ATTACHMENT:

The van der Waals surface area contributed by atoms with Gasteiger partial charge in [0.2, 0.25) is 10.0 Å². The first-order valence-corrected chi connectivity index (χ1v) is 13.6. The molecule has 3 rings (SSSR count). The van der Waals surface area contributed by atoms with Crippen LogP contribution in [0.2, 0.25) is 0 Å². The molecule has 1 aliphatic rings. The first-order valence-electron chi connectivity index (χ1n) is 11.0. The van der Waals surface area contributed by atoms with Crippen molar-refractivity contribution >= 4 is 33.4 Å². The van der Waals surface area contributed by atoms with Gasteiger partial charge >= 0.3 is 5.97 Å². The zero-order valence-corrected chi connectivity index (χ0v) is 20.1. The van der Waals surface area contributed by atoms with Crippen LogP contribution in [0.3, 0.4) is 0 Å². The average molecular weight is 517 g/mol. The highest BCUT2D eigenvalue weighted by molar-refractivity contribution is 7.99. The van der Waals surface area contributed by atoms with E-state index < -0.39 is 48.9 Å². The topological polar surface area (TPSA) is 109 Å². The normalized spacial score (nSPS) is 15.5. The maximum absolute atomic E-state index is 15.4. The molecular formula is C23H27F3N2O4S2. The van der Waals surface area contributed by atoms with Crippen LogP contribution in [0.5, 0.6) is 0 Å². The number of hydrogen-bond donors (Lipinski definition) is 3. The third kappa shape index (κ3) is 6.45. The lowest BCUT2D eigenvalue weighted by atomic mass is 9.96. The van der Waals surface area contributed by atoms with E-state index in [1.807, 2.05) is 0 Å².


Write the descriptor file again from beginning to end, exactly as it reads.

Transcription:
The van der Waals surface area contributed by atoms with Gasteiger partial charge in [0.2, 0.25) is 10.0 Å². The first-order valence-corrected chi connectivity index (χ1v) is 13.6. The molecule has 3 rings (SSSR count). The van der Waals surface area contributed by atoms with Crippen LogP contribution in [0.2, 0.25) is 0 Å². The molecule has 1 aliphatic rings. The first-order valence-electron chi connectivity index (χ1n) is 11.0. The van der Waals surface area contributed by atoms with Crippen molar-refractivity contribution >= 4 is 33.4 Å². The van der Waals surface area contributed by atoms with Gasteiger partial charge >= 0.3 is 5.97 Å². The zero-order valence-corrected chi connectivity index (χ0v) is 20.1. The van der Waals surface area contributed by atoms with Crippen LogP contribution in [0.3, 0.4) is 0 Å². The average molecular weight is 517 g/mol. The highest BCUT2D eigenvalue weighted by molar-refractivity contribution is 7.99. The van der Waals surface area contributed by atoms with E-state index < -0.39 is 48.9 Å². The topological polar surface area (TPSA) is 109 Å². The normalized spacial score (nSPS) is 15.5. The maximum absolute atomic E-state index is 15.4. The molecular formula is C23H27F3N2O4S2. The van der Waals surface area contributed by atoms with Crippen LogP contribution in [0.5, 0.6) is 0 Å². The number of hydrogen-bond donors (Lipinski definition) is 3. The third kappa shape index (κ3) is 6.45. The lowest BCUT2D eigenvalue weighted by atomic mass is 9.96. The van der Waals surface area contributed by atoms with E-state index in [1.807, 2.05) is 0 Å².